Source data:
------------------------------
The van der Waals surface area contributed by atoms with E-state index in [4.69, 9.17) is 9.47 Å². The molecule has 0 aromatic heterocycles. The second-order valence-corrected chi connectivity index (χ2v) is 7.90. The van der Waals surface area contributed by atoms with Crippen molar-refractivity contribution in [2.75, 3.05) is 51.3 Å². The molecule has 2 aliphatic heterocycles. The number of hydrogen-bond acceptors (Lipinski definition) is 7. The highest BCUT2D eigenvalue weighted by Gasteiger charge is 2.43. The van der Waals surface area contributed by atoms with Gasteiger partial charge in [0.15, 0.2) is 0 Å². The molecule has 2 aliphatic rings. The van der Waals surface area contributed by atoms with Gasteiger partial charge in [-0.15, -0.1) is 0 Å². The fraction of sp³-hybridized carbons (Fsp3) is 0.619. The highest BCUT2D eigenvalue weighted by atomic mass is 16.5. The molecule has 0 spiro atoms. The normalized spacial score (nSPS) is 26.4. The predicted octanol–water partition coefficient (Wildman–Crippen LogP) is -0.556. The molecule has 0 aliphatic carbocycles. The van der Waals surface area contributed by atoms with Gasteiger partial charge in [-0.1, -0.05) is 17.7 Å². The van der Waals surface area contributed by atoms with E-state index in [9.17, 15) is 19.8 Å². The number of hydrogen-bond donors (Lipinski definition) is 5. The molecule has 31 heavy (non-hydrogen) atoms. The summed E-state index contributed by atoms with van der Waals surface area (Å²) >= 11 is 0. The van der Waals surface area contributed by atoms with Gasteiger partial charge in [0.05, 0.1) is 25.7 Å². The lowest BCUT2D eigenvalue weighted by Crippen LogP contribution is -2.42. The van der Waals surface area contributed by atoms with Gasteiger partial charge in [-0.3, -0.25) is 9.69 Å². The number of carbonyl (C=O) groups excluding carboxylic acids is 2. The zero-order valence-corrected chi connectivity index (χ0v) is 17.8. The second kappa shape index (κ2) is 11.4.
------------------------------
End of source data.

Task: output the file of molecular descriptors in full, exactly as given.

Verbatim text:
The van der Waals surface area contributed by atoms with E-state index in [4.69, 9.17) is 9.47 Å². The molecule has 0 aromatic heterocycles. The second-order valence-corrected chi connectivity index (χ2v) is 7.90. The van der Waals surface area contributed by atoms with Crippen molar-refractivity contribution in [2.75, 3.05) is 51.3 Å². The molecule has 2 aliphatic heterocycles. The number of hydrogen-bond acceptors (Lipinski definition) is 7. The highest BCUT2D eigenvalue weighted by Gasteiger charge is 2.43. The van der Waals surface area contributed by atoms with Gasteiger partial charge in [0.15, 0.2) is 0 Å². The molecule has 2 aliphatic rings. The van der Waals surface area contributed by atoms with Gasteiger partial charge in [-0.15, -0.1) is 0 Å². The fraction of sp³-hybridized carbons (Fsp3) is 0.619. The highest BCUT2D eigenvalue weighted by atomic mass is 16.5. The molecule has 0 spiro atoms. The normalized spacial score (nSPS) is 26.4. The predicted octanol–water partition coefficient (Wildman–Crippen LogP) is -0.556. The molecule has 0 aliphatic carbocycles. The van der Waals surface area contributed by atoms with Gasteiger partial charge in [-0.1, -0.05) is 17.7 Å². The van der Waals surface area contributed by atoms with E-state index in [9.17, 15) is 19.8 Å². The number of hydrogen-bond donors (Lipinski definition) is 5. The molecule has 31 heavy (non-hydrogen) atoms. The summed E-state index contributed by atoms with van der Waals surface area (Å²) >= 11 is 0. The van der Waals surface area contributed by atoms with Gasteiger partial charge in [0.05, 0.1) is 25.7 Å². The lowest BCUT2D eigenvalue weighted by Crippen LogP contribution is -2.42. The van der Waals surface area contributed by atoms with Gasteiger partial charge in [-0.3, -0.25) is 9.69 Å². The number of carbonyl (C=O) groups excluding carboxylic acids is 2. The zero-order valence-corrected chi connectivity index (χ0v) is 17.8. The second kappa shape index (κ2) is 11.4.